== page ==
When I started exploring the mobile app for Acumatica a few years ago, I had a dream of updating our storerooms to use mobile devices like tablets and phones instead of scanners and PC’s. I had heard rumors that Acumatica was working on enabling your phone camera to act as a barcode scanner, a feature many of us have embraced with QR codes and shopping apps for brick and mortar stores. Truth be told, I’d been working on ways to get our storerooms off of PC’s for quite some time, whenever the opportunity would present itself. But this was something more. I wanted – no, needed – the experience to be more intuitive for the storeroom attendants… something that aligns with how many of them function outside of work.
Advances in technology move fast, but rarely does something as substantial as an ERP software move with it. The sheer mass of code in an ERP software makes traditional systems far from agile, and thus eventual boat anchors relegated to the past. While some software companies succeed at keeping an ERP “current”, they often end up being very cumbersome to configure or use. Our legacy system was proof that evolving an older EPR to keep up with modern times is a lot to bite off. I ended up creating a proprietary web based solution to bridge the gap, providing features that would take years to appear in more mainstream products. My experience with SAP and Oracle also left me with the feeling that some software is not designed to help the user function but rather prohibit work efficiency for the masses so that a report can be generated in an office. In all fairness, this may have changed in recent years, but I doubt it.
Acumatica lives outside of those constraints, having adopted a core principle that the ERP should be built above the challenges of ever changing technology. It is designed in a way that supports a virtual plug and play to jump ship on one technology before it sinks and embrace a new technology that has begun to prove itself. Even in something as relatively new as machine learning, Acumatica is designed to leverage the best of the best in ML but also for the company to unplug from that ML service provider and jump to a new one when another one takes the lead. The result is that we, the developer and user community, reap all of the benefit and none of the pain.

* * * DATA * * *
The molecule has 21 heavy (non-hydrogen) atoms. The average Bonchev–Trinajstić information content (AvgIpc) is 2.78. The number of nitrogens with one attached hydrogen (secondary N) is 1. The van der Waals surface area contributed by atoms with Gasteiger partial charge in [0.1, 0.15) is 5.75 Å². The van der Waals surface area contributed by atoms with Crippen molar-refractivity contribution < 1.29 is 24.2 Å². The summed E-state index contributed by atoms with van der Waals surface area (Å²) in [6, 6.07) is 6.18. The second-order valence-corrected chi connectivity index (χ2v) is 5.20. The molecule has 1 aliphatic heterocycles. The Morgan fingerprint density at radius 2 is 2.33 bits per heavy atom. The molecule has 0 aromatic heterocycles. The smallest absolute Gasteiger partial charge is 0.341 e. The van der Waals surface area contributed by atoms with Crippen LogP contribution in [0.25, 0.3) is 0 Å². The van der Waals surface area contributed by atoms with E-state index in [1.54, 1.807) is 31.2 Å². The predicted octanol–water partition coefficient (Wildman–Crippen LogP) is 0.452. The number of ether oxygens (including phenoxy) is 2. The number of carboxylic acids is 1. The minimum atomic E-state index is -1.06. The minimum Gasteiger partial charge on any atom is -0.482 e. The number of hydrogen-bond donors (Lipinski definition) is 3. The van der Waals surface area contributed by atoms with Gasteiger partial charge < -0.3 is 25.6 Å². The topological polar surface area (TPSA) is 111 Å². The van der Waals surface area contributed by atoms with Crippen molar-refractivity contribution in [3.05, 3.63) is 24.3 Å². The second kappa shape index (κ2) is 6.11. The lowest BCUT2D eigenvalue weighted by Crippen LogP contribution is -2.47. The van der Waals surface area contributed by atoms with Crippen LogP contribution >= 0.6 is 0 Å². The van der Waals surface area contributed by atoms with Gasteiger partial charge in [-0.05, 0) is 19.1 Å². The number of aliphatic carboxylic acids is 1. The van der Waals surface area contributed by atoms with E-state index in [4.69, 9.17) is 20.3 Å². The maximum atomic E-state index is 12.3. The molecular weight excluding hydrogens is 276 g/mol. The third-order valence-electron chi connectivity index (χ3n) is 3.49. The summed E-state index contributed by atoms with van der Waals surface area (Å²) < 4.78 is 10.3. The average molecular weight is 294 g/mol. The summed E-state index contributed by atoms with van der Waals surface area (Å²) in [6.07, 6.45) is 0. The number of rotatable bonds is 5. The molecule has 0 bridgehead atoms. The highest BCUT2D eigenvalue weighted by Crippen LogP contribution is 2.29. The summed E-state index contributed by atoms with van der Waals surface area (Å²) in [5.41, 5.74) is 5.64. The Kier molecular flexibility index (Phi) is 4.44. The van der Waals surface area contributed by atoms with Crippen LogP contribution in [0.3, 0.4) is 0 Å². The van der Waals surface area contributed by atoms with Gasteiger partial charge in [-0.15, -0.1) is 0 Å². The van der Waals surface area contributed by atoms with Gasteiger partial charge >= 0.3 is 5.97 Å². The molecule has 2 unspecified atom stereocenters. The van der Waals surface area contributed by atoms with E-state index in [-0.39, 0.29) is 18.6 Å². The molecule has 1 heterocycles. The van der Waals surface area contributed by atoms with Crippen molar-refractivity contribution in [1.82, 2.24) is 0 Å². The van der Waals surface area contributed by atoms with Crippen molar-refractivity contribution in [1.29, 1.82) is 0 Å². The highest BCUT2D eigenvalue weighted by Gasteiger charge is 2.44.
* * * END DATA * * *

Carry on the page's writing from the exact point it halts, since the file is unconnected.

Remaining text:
Today’s post is about one small piece of that puzzle, one that gets me one step closer to my dreams of an easier to operate, more responsive, and more intelligent storeroom with Smart Panels on the Mobile App. Smart Panels essentially are dialog boxes that pop up in Acumatica to make actions that were once mundane data entry into interactive “helpers” that enable the user to give context specific input to the system. It is a feature that has existed in the website version of Acumatica ERP for a long time and in my opinion is a major key to the efficient and easy user experience.
The pop-up dialog box is far from new. The intelligence that can be placed into a smart panel, such as dynamic selection lists with many columns of data, simple prompts such as number of labels to print, etc. goes beyond a traditional pop-up dialog. Again, this is something that has been supported in many software solutions for years, so it isn’t new to full-feature applications we run from PC’s and Mac’s. Unfortunately, full support for smart panels was not available in the mobile app when I started exploring it… that is, until Acumatica ERP 2021R1. I believe it to be one of the most important features in recent years to be added to the Mobile app, right along side of the barcode scanner from your phone’s camera that DID make it into the product shortly after the rumor mentioned above. Why? Because the Acumatica mobile app is not “written” as an app by the developer community. It is configured, meaning we control the content without ever having to understand how to write an app for Apple or Android devices. Every screen, every field, every behavior – all left to our control. The underpinning of the mobile app itself… something Acumatica takes care of and gives us as a free download from the app stores.
Exploring this new feature, it looked incredibly easy to execute. I assure you, when you do something differently than any example given to you on a newly introduced feature, there is a great risk that one tiny detail being omitted from the documentation will stall your efforts. Since that was the case for me, I created a VLOG for the Acumatica Blog showcasing the feature and “dumbed down” to a super simple example that even I could understand! For your viewing enjoyment, see the VLOG on the Acumatica Blog here…